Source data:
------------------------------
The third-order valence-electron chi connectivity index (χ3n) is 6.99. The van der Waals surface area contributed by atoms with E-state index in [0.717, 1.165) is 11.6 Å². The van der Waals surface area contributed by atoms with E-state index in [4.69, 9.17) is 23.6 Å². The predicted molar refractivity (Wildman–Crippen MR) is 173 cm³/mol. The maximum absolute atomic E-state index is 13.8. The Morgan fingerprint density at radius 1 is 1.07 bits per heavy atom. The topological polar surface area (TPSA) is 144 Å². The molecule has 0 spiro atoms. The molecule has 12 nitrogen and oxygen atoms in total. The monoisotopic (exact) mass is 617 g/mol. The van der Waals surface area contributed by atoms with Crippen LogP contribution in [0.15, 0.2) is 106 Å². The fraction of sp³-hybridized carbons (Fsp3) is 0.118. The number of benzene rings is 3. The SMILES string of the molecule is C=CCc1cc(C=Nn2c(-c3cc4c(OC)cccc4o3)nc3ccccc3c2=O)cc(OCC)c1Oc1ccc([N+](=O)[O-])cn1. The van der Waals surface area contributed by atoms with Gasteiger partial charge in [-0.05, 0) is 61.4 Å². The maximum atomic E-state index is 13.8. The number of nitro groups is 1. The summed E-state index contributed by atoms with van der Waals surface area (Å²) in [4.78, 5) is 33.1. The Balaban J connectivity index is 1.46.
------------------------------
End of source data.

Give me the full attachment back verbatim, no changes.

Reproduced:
The third-order valence-electron chi connectivity index (χ3n) is 6.99. The van der Waals surface area contributed by atoms with E-state index in [0.717, 1.165) is 11.6 Å². The van der Waals surface area contributed by atoms with E-state index in [4.69, 9.17) is 23.6 Å². The predicted molar refractivity (Wildman–Crippen MR) is 173 cm³/mol. The maximum absolute atomic E-state index is 13.8. The Morgan fingerprint density at radius 1 is 1.07 bits per heavy atom. The topological polar surface area (TPSA) is 144 Å². The molecule has 0 spiro atoms. The molecule has 12 nitrogen and oxygen atoms in total. The monoisotopic (exact) mass is 617 g/mol. The van der Waals surface area contributed by atoms with Crippen LogP contribution in [0.15, 0.2) is 106 Å². The fraction of sp³-hybridized carbons (Fsp3) is 0.118. The number of benzene rings is 3. The SMILES string of the molecule is C=CCc1cc(C=Nn2c(-c3cc4c(OC)cccc4o3)nc3ccccc3c2=O)cc(OCC)c1Oc1ccc([N+](=O)[O-])cn1. The van der Waals surface area contributed by atoms with Gasteiger partial charge in [-0.05, 0) is 61.4 Å². The maximum atomic E-state index is 13.8. The number of nitro groups is 1. The summed E-state index contributed by atoms with van der Waals surface area (Å²) in [4.78, 5) is 33.1. The Balaban J connectivity index is 1.46.